Part two of a two part series
Planned confusion can take you down. It’s like a fog. It envelopes everything, but you can’t pin it down. Nothing is moving forward, but everyone says “I’m on board.” If you don’t intervene you may ﬁnd yourself – and your organization – strangled by exasperation and inertia. Here are ﬁve suggestions to keep you from a frightful future.
- Commitment. Everyone may say they are committed, but the question is this: committed to what? Make sure that you, your staff, board members and volunteers know and understand the mission, goals and vision of the organization. Most importantly, ﬁnd out if everyone is bought into these. Take the time to have challenging conversations re: mission, vision and goals. When people are silent, it doesn’t mean they agree. But, silence without commitment can equal lack of follow through, absence at meetings and subtle sabotage.
- Roles and responsibilities. Everybody should understand their role and responsibilities. For example, “raise $100,000 by Friday” is not a reasonable responsibility. “Work with the fund development committee of the board to identify, cultivate and solicit major donors” is more reasonable. Add a date that answers the question “by when.”
- End meeting confusion. Develop standards for how meetings will be conducted, including who will lead each meeting. If you are chairing an upcoming meeting, schedule pre-meeting discussions with each person who will be attending. Share the proposed agenda and discuss agenda items in order to surface disagreements or alternative solutions so that you won’t be surprised in the larger meeting. Talk through disagreements and alternatives, and use the information gained to ﬁ nd a “third way.” When meeting participants will be presenting information or reports, speak with each beforehand to ensure they are prepared. Momentum is easily killed by participants who report, “we didn’t have time to complete the project.”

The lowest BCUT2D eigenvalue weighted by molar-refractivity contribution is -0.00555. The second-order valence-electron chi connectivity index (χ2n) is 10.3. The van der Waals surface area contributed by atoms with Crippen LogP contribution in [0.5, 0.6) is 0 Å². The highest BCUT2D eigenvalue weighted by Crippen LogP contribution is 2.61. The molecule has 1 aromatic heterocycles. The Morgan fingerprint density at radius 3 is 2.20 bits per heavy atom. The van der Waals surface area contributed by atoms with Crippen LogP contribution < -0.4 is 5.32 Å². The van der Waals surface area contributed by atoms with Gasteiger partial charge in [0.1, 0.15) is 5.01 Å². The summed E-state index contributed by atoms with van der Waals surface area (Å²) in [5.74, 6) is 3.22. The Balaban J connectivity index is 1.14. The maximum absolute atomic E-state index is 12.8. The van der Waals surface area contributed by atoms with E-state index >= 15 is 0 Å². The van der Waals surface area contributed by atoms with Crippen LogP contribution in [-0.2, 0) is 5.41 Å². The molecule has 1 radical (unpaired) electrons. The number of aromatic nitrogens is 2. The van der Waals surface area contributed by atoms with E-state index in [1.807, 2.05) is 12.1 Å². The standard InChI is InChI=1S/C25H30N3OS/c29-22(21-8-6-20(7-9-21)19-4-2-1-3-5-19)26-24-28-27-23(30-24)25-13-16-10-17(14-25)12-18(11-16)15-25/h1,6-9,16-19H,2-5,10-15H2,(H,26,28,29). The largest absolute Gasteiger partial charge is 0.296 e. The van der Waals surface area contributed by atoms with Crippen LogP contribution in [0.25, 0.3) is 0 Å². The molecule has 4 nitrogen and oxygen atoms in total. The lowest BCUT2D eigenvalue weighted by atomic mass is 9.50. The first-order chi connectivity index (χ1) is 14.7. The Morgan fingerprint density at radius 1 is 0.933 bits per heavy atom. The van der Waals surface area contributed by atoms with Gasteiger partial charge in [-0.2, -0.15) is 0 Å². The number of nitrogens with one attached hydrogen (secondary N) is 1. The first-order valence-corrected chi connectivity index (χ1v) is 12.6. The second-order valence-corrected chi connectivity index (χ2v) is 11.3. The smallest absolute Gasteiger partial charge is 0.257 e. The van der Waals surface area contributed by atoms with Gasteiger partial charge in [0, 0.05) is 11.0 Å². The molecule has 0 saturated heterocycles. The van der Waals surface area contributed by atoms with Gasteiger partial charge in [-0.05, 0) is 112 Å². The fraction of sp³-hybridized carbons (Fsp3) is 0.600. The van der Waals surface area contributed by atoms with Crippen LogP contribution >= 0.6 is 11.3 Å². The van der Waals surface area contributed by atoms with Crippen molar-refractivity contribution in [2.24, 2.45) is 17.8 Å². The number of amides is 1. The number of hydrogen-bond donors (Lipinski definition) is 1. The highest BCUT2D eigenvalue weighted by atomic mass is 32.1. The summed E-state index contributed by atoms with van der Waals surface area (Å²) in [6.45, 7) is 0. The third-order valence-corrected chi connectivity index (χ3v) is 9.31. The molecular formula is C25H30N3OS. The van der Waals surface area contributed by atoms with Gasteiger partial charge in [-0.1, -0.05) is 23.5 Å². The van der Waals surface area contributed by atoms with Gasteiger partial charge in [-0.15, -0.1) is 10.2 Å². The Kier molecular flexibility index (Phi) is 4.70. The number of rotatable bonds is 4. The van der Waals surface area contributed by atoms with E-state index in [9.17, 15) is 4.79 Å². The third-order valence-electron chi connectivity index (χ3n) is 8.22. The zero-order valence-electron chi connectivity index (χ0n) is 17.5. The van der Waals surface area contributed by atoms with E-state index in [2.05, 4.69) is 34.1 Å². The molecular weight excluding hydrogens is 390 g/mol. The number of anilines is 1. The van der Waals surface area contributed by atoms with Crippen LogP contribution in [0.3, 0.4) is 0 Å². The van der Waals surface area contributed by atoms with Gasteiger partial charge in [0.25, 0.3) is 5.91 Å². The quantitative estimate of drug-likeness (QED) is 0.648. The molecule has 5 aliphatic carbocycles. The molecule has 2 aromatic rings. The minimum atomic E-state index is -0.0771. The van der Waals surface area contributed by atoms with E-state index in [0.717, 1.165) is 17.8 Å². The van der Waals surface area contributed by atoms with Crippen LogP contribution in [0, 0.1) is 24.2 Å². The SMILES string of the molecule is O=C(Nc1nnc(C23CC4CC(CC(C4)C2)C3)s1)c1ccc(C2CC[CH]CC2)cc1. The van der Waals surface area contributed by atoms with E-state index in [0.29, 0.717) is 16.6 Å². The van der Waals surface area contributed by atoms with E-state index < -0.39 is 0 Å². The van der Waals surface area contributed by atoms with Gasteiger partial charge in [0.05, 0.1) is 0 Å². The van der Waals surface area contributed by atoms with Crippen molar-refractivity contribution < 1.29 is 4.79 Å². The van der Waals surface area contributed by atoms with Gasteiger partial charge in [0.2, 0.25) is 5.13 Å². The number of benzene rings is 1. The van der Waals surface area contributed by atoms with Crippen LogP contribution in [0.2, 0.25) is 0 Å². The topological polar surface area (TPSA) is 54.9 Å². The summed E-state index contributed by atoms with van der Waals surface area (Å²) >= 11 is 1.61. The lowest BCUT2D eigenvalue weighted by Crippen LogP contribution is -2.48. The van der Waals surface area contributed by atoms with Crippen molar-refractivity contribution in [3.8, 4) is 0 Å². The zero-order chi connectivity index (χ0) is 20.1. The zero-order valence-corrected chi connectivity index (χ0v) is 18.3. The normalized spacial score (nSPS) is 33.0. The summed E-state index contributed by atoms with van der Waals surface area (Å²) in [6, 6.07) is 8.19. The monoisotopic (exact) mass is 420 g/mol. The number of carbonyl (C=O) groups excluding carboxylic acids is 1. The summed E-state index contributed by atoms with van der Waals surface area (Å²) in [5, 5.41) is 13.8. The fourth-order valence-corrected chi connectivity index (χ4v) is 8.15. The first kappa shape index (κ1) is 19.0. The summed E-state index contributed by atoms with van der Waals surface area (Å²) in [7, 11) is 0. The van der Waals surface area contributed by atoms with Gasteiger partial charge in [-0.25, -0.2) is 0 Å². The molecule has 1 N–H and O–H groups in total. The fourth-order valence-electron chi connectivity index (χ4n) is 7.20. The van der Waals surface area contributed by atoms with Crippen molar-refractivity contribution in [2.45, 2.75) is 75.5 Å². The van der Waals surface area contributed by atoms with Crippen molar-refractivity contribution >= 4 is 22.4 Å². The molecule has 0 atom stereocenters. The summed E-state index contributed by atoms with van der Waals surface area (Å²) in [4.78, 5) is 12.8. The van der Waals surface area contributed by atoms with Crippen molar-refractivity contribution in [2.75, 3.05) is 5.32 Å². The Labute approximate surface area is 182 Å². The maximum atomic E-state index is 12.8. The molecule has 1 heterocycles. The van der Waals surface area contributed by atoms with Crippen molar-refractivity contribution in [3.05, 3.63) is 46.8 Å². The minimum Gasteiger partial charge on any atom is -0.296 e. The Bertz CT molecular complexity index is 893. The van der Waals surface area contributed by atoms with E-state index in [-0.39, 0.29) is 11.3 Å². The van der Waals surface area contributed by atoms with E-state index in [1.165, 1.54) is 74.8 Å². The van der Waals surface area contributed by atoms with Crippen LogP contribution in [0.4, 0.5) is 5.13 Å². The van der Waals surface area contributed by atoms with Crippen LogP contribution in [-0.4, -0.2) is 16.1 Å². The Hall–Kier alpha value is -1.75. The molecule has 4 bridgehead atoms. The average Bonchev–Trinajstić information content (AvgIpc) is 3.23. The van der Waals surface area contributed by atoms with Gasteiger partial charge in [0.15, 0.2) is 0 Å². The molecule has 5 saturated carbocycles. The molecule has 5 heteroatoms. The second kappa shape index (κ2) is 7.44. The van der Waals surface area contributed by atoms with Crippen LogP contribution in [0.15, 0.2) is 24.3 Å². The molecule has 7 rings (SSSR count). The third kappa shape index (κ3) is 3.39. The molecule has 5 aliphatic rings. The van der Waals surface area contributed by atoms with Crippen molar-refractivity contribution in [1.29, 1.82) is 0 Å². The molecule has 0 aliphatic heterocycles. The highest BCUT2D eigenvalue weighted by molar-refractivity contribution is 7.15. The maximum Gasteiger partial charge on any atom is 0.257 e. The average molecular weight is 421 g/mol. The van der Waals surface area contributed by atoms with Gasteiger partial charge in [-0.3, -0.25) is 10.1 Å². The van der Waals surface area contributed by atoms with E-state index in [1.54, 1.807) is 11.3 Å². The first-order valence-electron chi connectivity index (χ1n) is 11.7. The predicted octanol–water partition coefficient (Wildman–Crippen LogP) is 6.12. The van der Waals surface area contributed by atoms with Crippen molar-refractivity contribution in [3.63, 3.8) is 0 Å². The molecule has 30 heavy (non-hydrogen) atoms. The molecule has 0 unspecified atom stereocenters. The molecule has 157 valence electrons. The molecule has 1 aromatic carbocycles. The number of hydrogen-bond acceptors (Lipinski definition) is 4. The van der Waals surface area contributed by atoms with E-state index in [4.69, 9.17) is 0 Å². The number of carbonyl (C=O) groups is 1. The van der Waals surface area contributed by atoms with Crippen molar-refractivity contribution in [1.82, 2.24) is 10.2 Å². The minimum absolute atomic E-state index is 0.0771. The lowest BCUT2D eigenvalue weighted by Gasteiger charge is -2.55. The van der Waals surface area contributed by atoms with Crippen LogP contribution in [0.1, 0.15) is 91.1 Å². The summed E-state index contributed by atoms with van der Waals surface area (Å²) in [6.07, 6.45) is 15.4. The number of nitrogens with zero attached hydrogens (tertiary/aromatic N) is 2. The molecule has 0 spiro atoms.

- Stay with the agenda. Ofﬁcially distribute a meeting agenda prior
to each meeting. Where possible, include suggested time frames for speciﬁc items. Start each meeting by communicating expected outcomes; end with agreed upon next steps and due dates with a person responsible for each. Don’t let any one person dominate the meeting; solicit engagement by those who don’t actively participate. Quickly identify and where possible resolve issues as they come up. Stay with the deﬁned agenda – keep the focus on the purpose of the meeting. At the end of each meeting use an evaluation form to learn what’s working and what’s not. Be open to criticism and change.
- Create a culture of clarity, accountability and transparency. Do what you say. Say what you mean. Don’t obfuscate. Hold yourself accountable, and encourage others to hold you – and themselves – accountable. Establish meeting norms, and create expectations regarding related to timeliness, participation and being prepared. Develop meeting norms and processes that are a ﬁt for your organization’s culture and that will engage and energize meeting participants. Consider using a consultant to help.
You and your organization deserve the best. Put steps in place to prevent “planned confusion.”
Copyright 2017 – Mel and Pearl Shaw
[Mel and Pearl Shaw are authors of four books on fundraising available on Amazon.com. For help growing your fundraising visit www.saadandshaw.com or call (901) 522-8727.]